• Kerberoast golden tickets: This is a pass-the-ticket attack, but it’s a specific ticket for a hidden account called KRBTGT, which is the account that encrypts all of the other tickets. A golden ticket provides you with non-expiring domain admin credentials to any computer on the network.
  • Kerberoast silver tickets: Another pass-the-ticket, but a silver ticket takes advantage of a feature in Windows that makes it easy for you to use services on the network. Kerberos grants a user a ticket-granting server (TGS) ticket, and a user can use that ticket to authentic to service accounts on the network. Microsoft doesn’t always check a TGS after it’s issued, so it’s easy to slip past any safeguards.
  • Pass-the-cache: Finally an attack that doesn’t take advantage of Windows! A pass-the-cache attack is generally the same as a pass-the-ticket, but this one uses the saved and encrypted login data on a Mac/UNIX/Linux system.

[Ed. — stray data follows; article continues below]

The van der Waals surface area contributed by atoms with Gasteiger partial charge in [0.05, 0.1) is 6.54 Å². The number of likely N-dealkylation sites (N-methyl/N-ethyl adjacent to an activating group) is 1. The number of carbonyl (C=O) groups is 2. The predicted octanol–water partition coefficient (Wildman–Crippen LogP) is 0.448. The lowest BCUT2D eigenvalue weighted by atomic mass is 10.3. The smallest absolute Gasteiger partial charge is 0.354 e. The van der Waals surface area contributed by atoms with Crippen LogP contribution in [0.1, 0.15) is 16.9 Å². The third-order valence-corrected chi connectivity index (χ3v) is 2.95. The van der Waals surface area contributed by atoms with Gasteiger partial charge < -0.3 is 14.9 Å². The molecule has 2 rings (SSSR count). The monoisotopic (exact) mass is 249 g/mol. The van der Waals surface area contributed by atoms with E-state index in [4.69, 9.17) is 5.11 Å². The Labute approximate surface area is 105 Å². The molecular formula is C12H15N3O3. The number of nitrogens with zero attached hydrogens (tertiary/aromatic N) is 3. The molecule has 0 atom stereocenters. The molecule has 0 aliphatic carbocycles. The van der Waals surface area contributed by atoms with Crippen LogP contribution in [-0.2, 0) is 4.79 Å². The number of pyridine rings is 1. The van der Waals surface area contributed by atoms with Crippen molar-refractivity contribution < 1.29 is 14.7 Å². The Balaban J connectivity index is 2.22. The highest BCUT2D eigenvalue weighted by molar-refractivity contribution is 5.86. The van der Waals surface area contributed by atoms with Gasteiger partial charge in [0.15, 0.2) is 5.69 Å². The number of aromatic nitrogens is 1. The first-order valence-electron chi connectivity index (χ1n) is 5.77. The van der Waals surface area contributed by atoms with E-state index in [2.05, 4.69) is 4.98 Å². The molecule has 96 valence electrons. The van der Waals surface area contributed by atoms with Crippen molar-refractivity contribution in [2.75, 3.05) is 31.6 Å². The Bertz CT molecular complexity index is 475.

Where can you download Mimikatz?

Download Mimikatz binaries and source from Benjamin Delpy’s GitHub. He offers several download options from the executable to the source code. You’ll need to compile it with Microsoft Visual Studio 2010 or later.

How do you use Mimikatz?

Step 1: Run Mimikatz as an administrator.

Mimikatz needs to “run as admin” to function correctly, even if you’re already using an administrator account.

Step 2: Check your version of Mimikatz.

There are two versions of Mimikatz: 

  • 32bit
  • 64bit 

Make sure you’re running the correct version for your installation of Windows. Run the command “version” from the Mimikatz prompt to get information about the Mimikatz executable, the Windows version, and if there are any Windows settings that will prevent Mimikatz from running correctly.

Step 3: Extract “clear text passwords” from memory.

The module sekurlsa in Mimikatz lets you dump passwords from memory. To use the commands in the sekurlsa module, you must have admin or SYSTEM permissions.

First, run the command:

mimikatz # privilege::debug

The output will show if you have appropriate permissions to continue.

Next, start the logging functions so you can refer back to your work.

mimikatz # log nameoflog.log

And finally, output all of the clear text passwords stored on this computer.

mimikatz # sekurlsa::logonpasswords

Using other Mimikatz modules